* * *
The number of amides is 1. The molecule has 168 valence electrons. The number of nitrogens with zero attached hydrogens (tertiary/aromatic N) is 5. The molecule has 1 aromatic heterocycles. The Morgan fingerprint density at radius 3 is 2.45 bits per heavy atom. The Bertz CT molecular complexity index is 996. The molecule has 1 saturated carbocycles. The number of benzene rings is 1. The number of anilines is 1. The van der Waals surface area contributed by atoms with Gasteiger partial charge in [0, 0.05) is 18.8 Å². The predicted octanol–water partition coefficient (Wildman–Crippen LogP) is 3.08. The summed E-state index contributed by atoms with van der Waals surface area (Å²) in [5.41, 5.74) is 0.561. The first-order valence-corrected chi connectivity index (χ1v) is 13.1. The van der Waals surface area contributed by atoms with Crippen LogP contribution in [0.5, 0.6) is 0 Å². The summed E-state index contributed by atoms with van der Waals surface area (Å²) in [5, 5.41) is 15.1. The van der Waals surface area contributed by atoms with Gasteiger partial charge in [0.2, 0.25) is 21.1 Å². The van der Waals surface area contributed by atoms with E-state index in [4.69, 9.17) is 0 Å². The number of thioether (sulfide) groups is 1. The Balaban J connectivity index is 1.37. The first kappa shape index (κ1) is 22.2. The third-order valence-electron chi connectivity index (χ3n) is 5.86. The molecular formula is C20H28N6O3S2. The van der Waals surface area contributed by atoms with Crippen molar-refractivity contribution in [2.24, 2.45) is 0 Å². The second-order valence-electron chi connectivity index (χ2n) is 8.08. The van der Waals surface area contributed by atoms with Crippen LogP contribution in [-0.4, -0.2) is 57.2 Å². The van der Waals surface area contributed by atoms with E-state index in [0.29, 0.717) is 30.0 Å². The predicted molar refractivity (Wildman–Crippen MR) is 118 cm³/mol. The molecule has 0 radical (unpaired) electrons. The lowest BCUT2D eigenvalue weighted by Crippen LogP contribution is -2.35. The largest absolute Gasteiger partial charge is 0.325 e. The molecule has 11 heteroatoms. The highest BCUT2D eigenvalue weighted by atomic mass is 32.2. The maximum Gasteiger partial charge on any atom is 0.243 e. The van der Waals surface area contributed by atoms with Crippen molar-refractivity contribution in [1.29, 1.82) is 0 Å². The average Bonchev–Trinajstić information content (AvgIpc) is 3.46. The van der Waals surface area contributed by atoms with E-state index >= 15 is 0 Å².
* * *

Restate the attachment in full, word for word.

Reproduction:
The number of amides is 1. The molecule has 168 valence electrons. The number of nitrogens with zero attached hydrogens (tertiary/aromatic N) is 5. The molecule has 1 aromatic heterocycles. The Morgan fingerprint density at radius 3 is 2.45 bits per heavy atom. The Bertz CT molecular complexity index is 996. The molecule has 1 saturated carbocycles. The number of benzene rings is 1. The number of anilines is 1. The van der Waals surface area contributed by atoms with Gasteiger partial charge in [0, 0.05) is 18.8 Å². The predicted octanol–water partition coefficient (Wildman–Crippen LogP) is 3.08. The summed E-state index contributed by atoms with van der Waals surface area (Å²) in [5.41, 5.74) is 0.561. The first-order valence-corrected chi connectivity index (χ1v) is 13.1. The van der Waals surface area contributed by atoms with Crippen LogP contribution in [0.5, 0.6) is 0 Å². The summed E-state index contributed by atoms with van der Waals surface area (Å²) in [5, 5.41) is 15.1. The van der Waals surface area contributed by atoms with Gasteiger partial charge in [0.2, 0.25) is 21.1 Å². The van der Waals surface area contributed by atoms with E-state index in [4.69, 9.17) is 0 Å². The number of thioether (sulfide) groups is 1. The Balaban J connectivity index is 1.37. The first kappa shape index (κ1) is 22.2. The third-order valence-electron chi connectivity index (χ3n) is 5.86. The molecular formula is C20H28N6O3S2. The van der Waals surface area contributed by atoms with Crippen molar-refractivity contribution in [2.24, 2.45) is 0 Å². The second-order valence-electron chi connectivity index (χ2n) is 8.08. The van der Waals surface area contributed by atoms with Crippen LogP contribution in [-0.4, -0.2) is 57.2 Å². The van der Waals surface area contributed by atoms with E-state index in [0.29, 0.717) is 30.0 Å². The predicted molar refractivity (Wildman–Crippen MR) is 118 cm³/mol. The molecule has 0 radical (unpaired) electrons. The lowest BCUT2D eigenvalue weighted by Crippen LogP contribution is -2.35. The largest absolute Gasteiger partial charge is 0.325 e. The molecule has 11 heteroatoms. The highest BCUT2D eigenvalue weighted by atomic mass is 32.2. The maximum Gasteiger partial charge on any atom is 0.243 e. The van der Waals surface area contributed by atoms with Crippen molar-refractivity contribution in [1.29, 1.82) is 0 Å². The average Bonchev–Trinajstić information content (AvgIpc) is 3.46. The van der Waals surface area contributed by atoms with E-state index >= 15 is 0 Å².